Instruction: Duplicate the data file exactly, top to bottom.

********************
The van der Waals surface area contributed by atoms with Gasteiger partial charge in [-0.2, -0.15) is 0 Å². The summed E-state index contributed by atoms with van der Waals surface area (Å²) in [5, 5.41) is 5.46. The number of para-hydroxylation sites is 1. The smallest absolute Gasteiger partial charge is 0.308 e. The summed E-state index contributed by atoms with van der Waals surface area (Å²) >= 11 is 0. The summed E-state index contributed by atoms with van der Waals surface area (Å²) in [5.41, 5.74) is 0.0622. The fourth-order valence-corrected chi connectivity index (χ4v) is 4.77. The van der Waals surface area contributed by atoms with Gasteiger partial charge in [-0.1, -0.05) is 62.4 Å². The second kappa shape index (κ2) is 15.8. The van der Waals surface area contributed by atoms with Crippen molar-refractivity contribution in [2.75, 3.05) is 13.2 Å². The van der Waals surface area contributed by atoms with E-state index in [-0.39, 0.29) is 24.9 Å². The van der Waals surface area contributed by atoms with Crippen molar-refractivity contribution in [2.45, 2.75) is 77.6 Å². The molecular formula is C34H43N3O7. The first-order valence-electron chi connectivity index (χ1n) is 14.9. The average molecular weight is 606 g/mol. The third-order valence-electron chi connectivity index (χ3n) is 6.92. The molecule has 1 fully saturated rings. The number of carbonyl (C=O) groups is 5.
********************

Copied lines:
The van der Waals surface area contributed by atoms with Gasteiger partial charge in [-0.2, -0.15) is 0 Å². The summed E-state index contributed by atoms with van der Waals surface area (Å²) in [5, 5.41) is 5.46. The number of para-hydroxylation sites is 1. The smallest absolute Gasteiger partial charge is 0.308 e. The summed E-state index contributed by atoms with van der Waals surface area (Å²) >= 11 is 0. The summed E-state index contributed by atoms with van der Waals surface area (Å²) in [5.41, 5.74) is 0.0622. The fourth-order valence-corrected chi connectivity index (χ4v) is 4.77. The van der Waals surface area contributed by atoms with Gasteiger partial charge in [-0.1, -0.05) is 62.4 Å². The second kappa shape index (κ2) is 15.8. The van der Waals surface area contributed by atoms with Crippen molar-refractivity contribution in [2.75, 3.05) is 13.2 Å². The van der Waals surface area contributed by atoms with E-state index in [-0.39, 0.29) is 24.9 Å². The van der Waals surface area contributed by atoms with Crippen molar-refractivity contribution in [2.45, 2.75) is 77.6 Å². The molecular formula is C34H43N3O7. The first-order valence-electron chi connectivity index (χ1n) is 14.9. The average molecular weight is 606 g/mol. The third-order valence-electron chi connectivity index (χ3n) is 6.92. The molecule has 1 fully saturated rings. The number of carbonyl (C=O) groups is 5.